I don’t know about you, but Aaron Judge has very quickly become one of my favorite players on the Yankees. He’s so fun to watch because he’s such an extreme outlier. Baseball players aren’t supposed to be that big, and baseball players who are that big aren’t supposed to be such good athletes and runners. We’ve seen Judge save some runs in right field and beat out infield singles already this season.
And, of course, there are the home runs. They’re why everyone loves Judge. His four home runs have averaged a healthy 399 feet, and according to Statcast, Judge is responsible for five of the 14 hardest hit balls in baseball this season, including two of the top three. The ball just explodes off his bat. Judge has all the power you’d expect from a guy listed at 6-foot-7 and 275 pounds.
Given his early season exploits, folks are already starting to wonder whether Judge will participate in the Home Run Derby this summer. It makes sense, right? Put the big guy capable of hitting long home runs in the event dedicated to big guys hitting long home runs. Randy Miller asked Judge about the Home Run Derby earlier this week. Here’s his response:
“The Home Run Derby is awesome. It’s a fun event to watch and I’d probably do it if they asked me,” said Judge. “No (I’m not worried about screwing up my swing). I’ve been in them before and I just take my normal swing that I do in batting practice and hopefully it would all work out. I’d just go out there and have fun. I wouldn’t change anything. But it would be a fun thing to do.”
Judge’s batting practices are already the stuff of legend. YES has shown clips of Judge hitting balls over the Mohegan Sun Sports Bar in center field and onto the concourse over the last week and a half. I saw him do that with my own eyes before the home opener and was amazed. But it’s normal for him. That’s just something does every day during batting practice. It’s incredible. There’s no doubt he’d be a fun Home Run Derby contestant.
— YES Network (@YESNetwork) April 19, 2017
Personally, I’m not worried at all about a potential Home Run Derby hangover effect. There have been several studies showing it isn’t real, like this one and this one. Pick eight players at random and inevitably one or two of them will perform worse in the second half than they did in the first. The same is true of guys who participate in the Home Run Derby. It’s just normal baseball being baseball stuff.
Anyway, I’m getting off track here. Judge indicated he’s open to participating in the Home Run Derby this summer and MLB should want him there. For a few reasons too. One, he’s a Yankee! The last Yankee to participate in the Home Run Derby was Robinson Cano in 2013. The Yankees are the most popular team in the sport and one of the most recognizable brands in the world. Put a Yankee in a Home Run Derby and he will attract viewers. No doubt about it.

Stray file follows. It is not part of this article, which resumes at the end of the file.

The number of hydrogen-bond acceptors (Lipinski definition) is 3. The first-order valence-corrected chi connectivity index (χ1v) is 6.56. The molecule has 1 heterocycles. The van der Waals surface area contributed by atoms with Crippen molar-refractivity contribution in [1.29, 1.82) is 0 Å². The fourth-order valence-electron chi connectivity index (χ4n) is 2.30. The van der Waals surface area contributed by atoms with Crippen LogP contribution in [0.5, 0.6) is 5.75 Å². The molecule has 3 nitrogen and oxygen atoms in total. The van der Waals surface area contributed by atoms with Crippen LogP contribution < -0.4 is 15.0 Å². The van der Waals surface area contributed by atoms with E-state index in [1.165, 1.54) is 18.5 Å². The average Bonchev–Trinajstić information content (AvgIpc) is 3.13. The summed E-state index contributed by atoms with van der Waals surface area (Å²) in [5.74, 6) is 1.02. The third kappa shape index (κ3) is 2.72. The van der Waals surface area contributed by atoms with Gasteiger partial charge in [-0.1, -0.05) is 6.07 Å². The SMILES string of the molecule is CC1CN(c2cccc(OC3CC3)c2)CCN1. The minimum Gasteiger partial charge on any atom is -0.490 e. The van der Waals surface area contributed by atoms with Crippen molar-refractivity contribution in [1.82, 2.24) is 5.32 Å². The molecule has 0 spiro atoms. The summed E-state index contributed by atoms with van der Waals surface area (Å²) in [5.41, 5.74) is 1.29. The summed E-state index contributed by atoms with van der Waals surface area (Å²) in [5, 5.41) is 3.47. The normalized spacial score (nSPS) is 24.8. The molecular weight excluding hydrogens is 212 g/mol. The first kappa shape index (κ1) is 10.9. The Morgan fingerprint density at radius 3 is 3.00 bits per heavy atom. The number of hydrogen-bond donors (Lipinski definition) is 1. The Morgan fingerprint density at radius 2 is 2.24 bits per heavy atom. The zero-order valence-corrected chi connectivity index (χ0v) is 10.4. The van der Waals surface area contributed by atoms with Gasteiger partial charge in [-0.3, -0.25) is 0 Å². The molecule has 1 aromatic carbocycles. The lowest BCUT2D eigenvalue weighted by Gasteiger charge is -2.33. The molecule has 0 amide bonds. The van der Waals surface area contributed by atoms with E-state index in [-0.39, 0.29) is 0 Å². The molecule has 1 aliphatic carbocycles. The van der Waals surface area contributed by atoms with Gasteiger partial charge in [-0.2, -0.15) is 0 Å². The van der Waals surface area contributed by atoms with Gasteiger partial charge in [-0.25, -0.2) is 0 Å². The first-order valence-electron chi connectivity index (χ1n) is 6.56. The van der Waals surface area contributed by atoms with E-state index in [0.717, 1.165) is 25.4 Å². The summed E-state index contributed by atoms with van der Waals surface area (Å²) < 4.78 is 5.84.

Two, Judge is an exciting young up-and-coming player. MLB is trying like crazy to cultivate young fans and the single best way to attract new young fans is by showcasing your most exciting players. Judge is a freak and I mean that in the nicest way possible. Put him in the Home Run Derby and people who don’t know much about baseball are going to see him and not be able to take their eyes off him. Everything about him demands your attention.
(That’s also a reason for the Yankees to want Judge in the Home Run Derby. As MLB works to cultivate more young fans, the Yankees want as many of them as possible rooting for their team. Judge mashing dingers in the Home Run Derby would be a great “hey come root for the Yankees” sales pitch.)
And three, the power. At the end of the day, the Home Run Derby is a “hit ball far” competition with some bells and whistles. In a batting practice setting, which is essentially what the Home Run Derby is, few offer as much power as Judge. He’s going to hit the ball a mile and that’s what people want to see. MLB has brought non-All-Stars to the Home Run Derby in recent years just to ensure they showcase their top power hitters. (Giancarlo Stanton won the Home Run Derby last year but was not an All-Star. Todd Frazier also participated in the event as a non-All-Star.)
Judge has some Home Run Derby experience — he won the 2012 College Home Run Derby while at Fresno State — and while doing it at the MLB level is a heck of a lot different than doing it at the college level, he has some sort of Home Run Derby experience. It won’t be completely new to him. MLB (and the Yankees) have a lot to gain by putting Judge in their Home Run Derby and it is absolutely something they should consider when the time comes. An event like this is made for guys like him.